Oh no you’ve had a drink/drug/bet, let’s get out a big stick and beat you with it!
The dreaded relapse is something many people fear. They can look on it negatively which is a pity really because then the lesson is missed.
A relapse doesn’t ‘just happen’
There is always a lead up to it and herein lies the learning. When we look on a lapse negatively we can miss on the personal learning that is in it. While that may be hard to hear at the time identifying thought patterns and behaviours leading up to the lapse can be a revelation. Plus it can also prevent future lapses. Unfortunately many people look on a lapse with distain and disappointment which can further compound the feeling of guilt and failure.
So let’s look at the learning that we can take from a relapse. What do you need to watch out for?
Changes in Behaviour: Maybe you are argumentative, picking fights or arguing with people for no obvious reason. You’re attending fewer AA/NA meetings, missing aftercare or counselling. Going to the pub or spending more time around people you used to drink or use with can be a relapse trigger.
Changes in Thinking: Remembering the ‘good times’ or ‘forgetting’ the reason you stopped in the first place, thinking you deserve a reward or convincing yourself it’s okay to have the ‘one’ can lead to relapse. Becoming negative about recovery, being unable to see the positive in anything, looking for faults in recovery and justifying the drug/alcohol use. This is a huge red flag.
Trial & Error
As with anything trial and error are common at the start but the test is that you keep trying and don’t give up. Becoming aware of your thought and behaviour patterns is where you will grow and learn as a person.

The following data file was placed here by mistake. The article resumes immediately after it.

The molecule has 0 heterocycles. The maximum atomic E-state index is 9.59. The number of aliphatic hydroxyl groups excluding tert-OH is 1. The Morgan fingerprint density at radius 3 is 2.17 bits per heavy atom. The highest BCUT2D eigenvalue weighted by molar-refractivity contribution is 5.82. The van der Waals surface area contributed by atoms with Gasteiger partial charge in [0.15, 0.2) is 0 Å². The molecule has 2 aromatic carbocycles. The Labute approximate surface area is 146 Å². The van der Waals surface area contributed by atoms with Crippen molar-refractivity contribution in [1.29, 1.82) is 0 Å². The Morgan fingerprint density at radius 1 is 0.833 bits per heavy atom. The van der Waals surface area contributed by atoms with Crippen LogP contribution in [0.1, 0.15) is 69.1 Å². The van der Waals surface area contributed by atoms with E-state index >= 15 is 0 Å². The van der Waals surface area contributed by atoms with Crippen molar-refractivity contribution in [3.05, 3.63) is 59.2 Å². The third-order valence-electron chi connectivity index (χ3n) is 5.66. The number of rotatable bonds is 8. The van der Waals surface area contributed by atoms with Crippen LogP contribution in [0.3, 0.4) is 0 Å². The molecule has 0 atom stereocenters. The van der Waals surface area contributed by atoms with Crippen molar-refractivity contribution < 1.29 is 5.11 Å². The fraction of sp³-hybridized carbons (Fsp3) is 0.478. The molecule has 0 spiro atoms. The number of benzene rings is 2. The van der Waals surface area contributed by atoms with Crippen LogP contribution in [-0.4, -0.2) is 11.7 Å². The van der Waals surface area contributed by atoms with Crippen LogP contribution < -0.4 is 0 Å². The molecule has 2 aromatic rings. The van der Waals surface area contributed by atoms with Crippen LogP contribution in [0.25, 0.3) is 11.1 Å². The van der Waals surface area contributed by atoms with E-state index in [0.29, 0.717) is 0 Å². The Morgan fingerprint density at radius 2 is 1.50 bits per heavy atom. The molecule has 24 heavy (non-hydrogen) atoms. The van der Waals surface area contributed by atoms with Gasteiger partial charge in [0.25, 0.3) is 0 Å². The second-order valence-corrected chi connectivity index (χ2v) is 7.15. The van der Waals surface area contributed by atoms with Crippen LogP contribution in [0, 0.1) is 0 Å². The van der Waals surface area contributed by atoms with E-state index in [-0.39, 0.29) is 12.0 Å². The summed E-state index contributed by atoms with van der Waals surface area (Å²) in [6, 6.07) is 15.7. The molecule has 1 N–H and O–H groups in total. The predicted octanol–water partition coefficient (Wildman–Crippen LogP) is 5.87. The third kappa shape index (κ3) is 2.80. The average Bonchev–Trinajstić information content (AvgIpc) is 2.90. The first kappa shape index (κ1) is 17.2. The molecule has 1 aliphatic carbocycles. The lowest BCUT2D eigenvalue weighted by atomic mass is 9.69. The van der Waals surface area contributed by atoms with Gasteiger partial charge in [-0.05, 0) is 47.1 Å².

Where is the learning in all of this?
Well, if you explore what was going on for you before the relapse. Was there some major event happening in your life? How were you feeling, were you stressed, angry, lonely? What were your thoughts like, were they negative, self-defeating?
Often relapse starts in the sub-conscious without being fully aware what is happening. We can focus on an issue or event which affects our thinking (overthinking or obsessing) which in turn drains our energy which of course affects our mood. It’s at this point the person is most vulnerable and the relapse can happen. The earlier you become aware of your thinking and how it affects your recovery, the earlier you can reach out for support. Maybe you need to write about why you stopped drinking/using in the first place? Maybe you need to talk to a family member, friend or sponsor. Maybe you need to make contact with your counsellor or case worker. Either way you are the expert in your recovery. Tuning into yourself and your inner voice will make you more self-aware which of course can prevent relapse
I’ll leave you with this quote:
Strength does not come from winning. Your struggles develop your strengths. When you go through hardships and decide not to surrender, that is strength.